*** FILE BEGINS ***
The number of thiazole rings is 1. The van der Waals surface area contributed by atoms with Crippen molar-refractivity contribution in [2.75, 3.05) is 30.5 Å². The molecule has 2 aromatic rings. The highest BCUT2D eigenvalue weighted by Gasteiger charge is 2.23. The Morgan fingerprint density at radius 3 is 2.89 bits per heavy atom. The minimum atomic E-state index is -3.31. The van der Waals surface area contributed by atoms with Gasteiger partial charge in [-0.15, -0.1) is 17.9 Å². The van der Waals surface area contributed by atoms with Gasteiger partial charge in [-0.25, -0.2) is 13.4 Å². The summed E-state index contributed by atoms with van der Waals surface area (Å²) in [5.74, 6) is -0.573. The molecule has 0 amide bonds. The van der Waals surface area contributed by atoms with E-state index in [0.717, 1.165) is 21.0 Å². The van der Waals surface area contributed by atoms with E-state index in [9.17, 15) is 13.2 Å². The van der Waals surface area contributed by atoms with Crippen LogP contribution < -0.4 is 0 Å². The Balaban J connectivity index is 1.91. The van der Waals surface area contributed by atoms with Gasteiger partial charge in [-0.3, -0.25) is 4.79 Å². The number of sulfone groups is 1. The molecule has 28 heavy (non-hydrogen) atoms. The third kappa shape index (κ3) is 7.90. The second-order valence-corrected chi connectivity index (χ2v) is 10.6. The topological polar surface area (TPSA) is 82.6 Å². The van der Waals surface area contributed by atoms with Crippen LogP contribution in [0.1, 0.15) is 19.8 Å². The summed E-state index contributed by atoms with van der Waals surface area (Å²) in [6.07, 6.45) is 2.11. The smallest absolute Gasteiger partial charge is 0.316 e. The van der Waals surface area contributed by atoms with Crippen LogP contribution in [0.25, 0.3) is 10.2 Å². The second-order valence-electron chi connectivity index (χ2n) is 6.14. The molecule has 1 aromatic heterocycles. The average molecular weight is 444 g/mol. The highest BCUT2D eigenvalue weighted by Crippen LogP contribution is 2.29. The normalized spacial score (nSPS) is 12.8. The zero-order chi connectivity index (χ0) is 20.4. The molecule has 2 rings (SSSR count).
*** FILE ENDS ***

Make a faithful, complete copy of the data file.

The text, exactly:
The number of thiazole rings is 1. The van der Waals surface area contributed by atoms with Crippen molar-refractivity contribution in [2.75, 3.05) is 30.5 Å². The molecule has 2 aromatic rings. The highest BCUT2D eigenvalue weighted by Gasteiger charge is 2.23. The Morgan fingerprint density at radius 3 is 2.89 bits per heavy atom. The minimum atomic E-state index is -3.31. The van der Waals surface area contributed by atoms with Gasteiger partial charge in [-0.15, -0.1) is 17.9 Å². The van der Waals surface area contributed by atoms with Gasteiger partial charge in [-0.25, -0.2) is 13.4 Å². The summed E-state index contributed by atoms with van der Waals surface area (Å²) in [5.74, 6) is -0.573. The molecule has 0 amide bonds. The van der Waals surface area contributed by atoms with E-state index in [0.717, 1.165) is 21.0 Å². The van der Waals surface area contributed by atoms with E-state index in [9.17, 15) is 13.2 Å². The van der Waals surface area contributed by atoms with Crippen LogP contribution < -0.4 is 0 Å². The Balaban J connectivity index is 1.91. The van der Waals surface area contributed by atoms with Gasteiger partial charge in [-0.3, -0.25) is 4.79 Å². The number of sulfone groups is 1. The molecule has 28 heavy (non-hydrogen) atoms. The third kappa shape index (κ3) is 7.90. The second-order valence-corrected chi connectivity index (χ2v) is 10.6. The topological polar surface area (TPSA) is 82.6 Å². The van der Waals surface area contributed by atoms with Crippen LogP contribution in [0.1, 0.15) is 19.8 Å². The summed E-state index contributed by atoms with van der Waals surface area (Å²) in [6.07, 6.45) is 2.11. The smallest absolute Gasteiger partial charge is 0.316 e. The van der Waals surface area contributed by atoms with Crippen LogP contribution in [0.25, 0.3) is 10.2 Å². The second-order valence-electron chi connectivity index (χ2n) is 6.14. The molecule has 1 aromatic heterocycles. The average molecular weight is 444 g/mol. The highest BCUT2D eigenvalue weighted by Crippen LogP contribution is 2.29. The normalized spacial score (nSPS) is 12.8. The zero-order chi connectivity index (χ0) is 20.4. The molecule has 2 rings (SSSR count).